EU leaders met late into the night Monday over last-minute proposals out of Ankara to take back migrants from Greece in return for a doubling of EU aid and other concessions, but the plan looked unlikely to win immediate approval.
Europe has struggled with an influx that saw more than 1 million migrants and asylum seekers reach its shores last year, with some 135,000 more already since January. Many are fleeing the war in Syria, but economic migrants from Africa and the Middle East have joined their ranks.
To stem the flows, the European Union has sought help from Turkey, which has been the launch pad for most migrants. Last year, Brussels offered 3 billion euros (3.3 billion dollars) to improve the lives of Syrians in Turkey, in return for efforts by Ankara to prevent their onward journey.
"But still the waves of refugees are continuing," Turkish Prime Minister Ahmet Davutoglu said, speaking at NATO on the outskirts of Brussels, while EU leaders mulled plans he had unexpectedly put to them earlier Monday.
Monday's talks were extended into the evening to discuss the new ideas out of Ankara, but EU leaders struggled to find common ground. Maltese Prime Minister Joseph Muscat said a breakthrough looked unlikely Monday, according to his country's EU representation.
Hungarian Prime Minister Viktor Orban vetoed a Turkish request for asylum seekers to be directly resettled from Turkey to EU member states, government spokesman Zoltan Kovacs wrote on Twitter.
Davutoglu said the new proposal sought to "rescue the lives of the refugees, ... to fight against human smugglers, and to have a new era in Turkish-EU relations."
Under the plan, seen by dpa, Turkey would "readmit expeditiously all irregular migrants crossing into the Greek islands from Turkey ... for a temporary period and only for humanitarian purposes."
In return, Turkey demanded that the EU take in Syrian refugees living on Turkish soil, with one asylum seeker to be resettled for each migrant taken back from Greece.
European Parliament President Martin Schulz said this would deal a "blow against traffickers," by convincing people to file for asylum before leaving Turkey.
Davutoglu said that Ankara and Brussels would also seek to "rescue these refugees before they cross [the] Turkish border." He did not provide further details.
The Turkish proposal calls on the EU to approve an additional 3 billion euros for Syrian refugees in Turkey by 2018.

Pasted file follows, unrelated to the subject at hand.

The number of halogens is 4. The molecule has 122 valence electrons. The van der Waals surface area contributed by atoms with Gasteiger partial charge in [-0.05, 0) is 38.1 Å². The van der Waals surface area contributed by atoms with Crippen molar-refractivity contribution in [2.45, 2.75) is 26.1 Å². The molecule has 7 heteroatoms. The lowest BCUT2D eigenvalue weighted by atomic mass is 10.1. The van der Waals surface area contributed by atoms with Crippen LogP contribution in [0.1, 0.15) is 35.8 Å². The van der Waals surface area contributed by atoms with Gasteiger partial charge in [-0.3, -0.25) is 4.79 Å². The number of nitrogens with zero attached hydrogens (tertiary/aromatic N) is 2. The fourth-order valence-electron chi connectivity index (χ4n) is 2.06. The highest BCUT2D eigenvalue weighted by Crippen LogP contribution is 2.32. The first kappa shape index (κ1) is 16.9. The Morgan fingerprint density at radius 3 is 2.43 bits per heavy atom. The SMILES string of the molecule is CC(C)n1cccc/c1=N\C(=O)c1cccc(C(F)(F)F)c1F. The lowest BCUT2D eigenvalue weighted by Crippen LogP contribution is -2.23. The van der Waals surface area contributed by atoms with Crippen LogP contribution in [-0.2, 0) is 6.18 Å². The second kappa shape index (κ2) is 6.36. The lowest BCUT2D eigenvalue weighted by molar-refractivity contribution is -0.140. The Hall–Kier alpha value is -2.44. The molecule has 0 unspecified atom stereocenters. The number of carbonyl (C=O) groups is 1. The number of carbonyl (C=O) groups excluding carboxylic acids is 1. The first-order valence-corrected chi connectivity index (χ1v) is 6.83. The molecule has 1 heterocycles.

Other demands include lifting EU visa requirements for Turkish citizens before July and progress in Ankara's long-running efforts to join the bloc.
Davutoglu called for "solidarity" before meeting his EU counterparts, noting that Turkey and the bloc need one another. Ankara says it has taken in 2.7 million Syrian refugees at a cost of more than 10 billion dollars.
But Austrian Finance Minister Hans-Joerg Schelling said he was "not prepared" to make more money available until countries including his received more help in shouldering the burdens of the refugee crisis.
The talks with Davutoglu also touched on other issues, notably the Turkish government's recent takeover of opposition media.
Leaders including British Prime Minister David Cameron voiced their concerns during the summit, a Downing Street spokesperson said.
Earlier, Luxembourg Prime Minister Xavier Bettel called for an "honest" exchange with Davutoglu, saying "it cannot be that because of the refugee issue other values that are important for Europe, such as freedom of the media, just get thrown overboard."
EU leaders were due to discuss border restrictions imposed along the Western Balkan migration route from Greece to northern Europe. The move has sparked a humanitarian crisis in Greece, which was already overwhelmed with thousands of stranded migrants.
More than 13,000 people were waiting to cross from Greece into Macedonia, aid agencies estimated early Monday. Local media reported that the border between the two countries was closed, including for freight trains.
Merkel was resisting moves at the summit to declare the Western Balkan route closed, as demanded by countries along the path.
"When it comes to the question of how we get the number of refugees to decrease not just for some, few countries, but for all countries - including Greece - it cannot be about closing something or other," Merkel told journalists.